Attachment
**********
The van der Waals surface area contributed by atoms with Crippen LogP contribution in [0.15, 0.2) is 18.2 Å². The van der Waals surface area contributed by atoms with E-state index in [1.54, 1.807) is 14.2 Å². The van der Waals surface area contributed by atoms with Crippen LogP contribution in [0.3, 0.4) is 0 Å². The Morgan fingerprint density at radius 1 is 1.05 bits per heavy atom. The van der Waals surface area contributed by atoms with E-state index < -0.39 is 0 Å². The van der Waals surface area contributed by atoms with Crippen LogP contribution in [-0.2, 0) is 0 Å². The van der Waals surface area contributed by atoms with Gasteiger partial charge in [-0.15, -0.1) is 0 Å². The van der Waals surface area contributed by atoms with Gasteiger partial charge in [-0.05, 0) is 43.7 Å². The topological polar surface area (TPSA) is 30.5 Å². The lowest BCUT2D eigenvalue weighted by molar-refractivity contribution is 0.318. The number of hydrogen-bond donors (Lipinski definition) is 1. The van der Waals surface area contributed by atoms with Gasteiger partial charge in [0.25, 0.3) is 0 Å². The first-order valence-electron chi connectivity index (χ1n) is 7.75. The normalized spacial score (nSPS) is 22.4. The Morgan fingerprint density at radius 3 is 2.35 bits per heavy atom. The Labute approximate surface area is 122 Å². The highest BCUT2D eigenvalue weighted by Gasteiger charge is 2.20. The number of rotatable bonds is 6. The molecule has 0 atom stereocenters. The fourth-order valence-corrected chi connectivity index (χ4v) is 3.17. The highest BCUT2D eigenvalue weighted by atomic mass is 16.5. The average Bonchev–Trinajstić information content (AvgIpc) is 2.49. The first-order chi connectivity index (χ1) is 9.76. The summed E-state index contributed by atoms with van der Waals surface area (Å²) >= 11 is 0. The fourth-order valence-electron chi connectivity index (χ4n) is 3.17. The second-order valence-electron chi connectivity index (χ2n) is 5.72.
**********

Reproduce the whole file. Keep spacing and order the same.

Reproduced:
The van der Waals surface area contributed by atoms with Crippen LogP contribution in [0.15, 0.2) is 18.2 Å². The van der Waals surface area contributed by atoms with E-state index in [1.54, 1.807) is 14.2 Å². The van der Waals surface area contributed by atoms with Crippen LogP contribution in [0.3, 0.4) is 0 Å². The Morgan fingerprint density at radius 1 is 1.05 bits per heavy atom. The van der Waals surface area contributed by atoms with E-state index < -0.39 is 0 Å². The van der Waals surface area contributed by atoms with Crippen LogP contribution in [-0.2, 0) is 0 Å². The van der Waals surface area contributed by atoms with Gasteiger partial charge in [-0.15, -0.1) is 0 Å². The van der Waals surface area contributed by atoms with Gasteiger partial charge in [-0.05, 0) is 43.7 Å². The topological polar surface area (TPSA) is 30.5 Å². The lowest BCUT2D eigenvalue weighted by molar-refractivity contribution is 0.318. The number of hydrogen-bond donors (Lipinski definition) is 1. The van der Waals surface area contributed by atoms with Gasteiger partial charge in [0.25, 0.3) is 0 Å². The first-order valence-electron chi connectivity index (χ1n) is 7.75. The normalized spacial score (nSPS) is 22.4. The Morgan fingerprint density at radius 3 is 2.35 bits per heavy atom. The Labute approximate surface area is 122 Å². The highest BCUT2D eigenvalue weighted by Gasteiger charge is 2.20. The number of rotatable bonds is 6. The molecule has 0 atom stereocenters. The fourth-order valence-corrected chi connectivity index (χ4v) is 3.17. The highest BCUT2D eigenvalue weighted by atomic mass is 16.5. The average Bonchev–Trinajstić information content (AvgIpc) is 2.49. The first-order chi connectivity index (χ1) is 9.76. The summed E-state index contributed by atoms with van der Waals surface area (Å²) >= 11 is 0. The fourth-order valence-electron chi connectivity index (χ4n) is 3.17. The second-order valence-electron chi connectivity index (χ2n) is 5.72.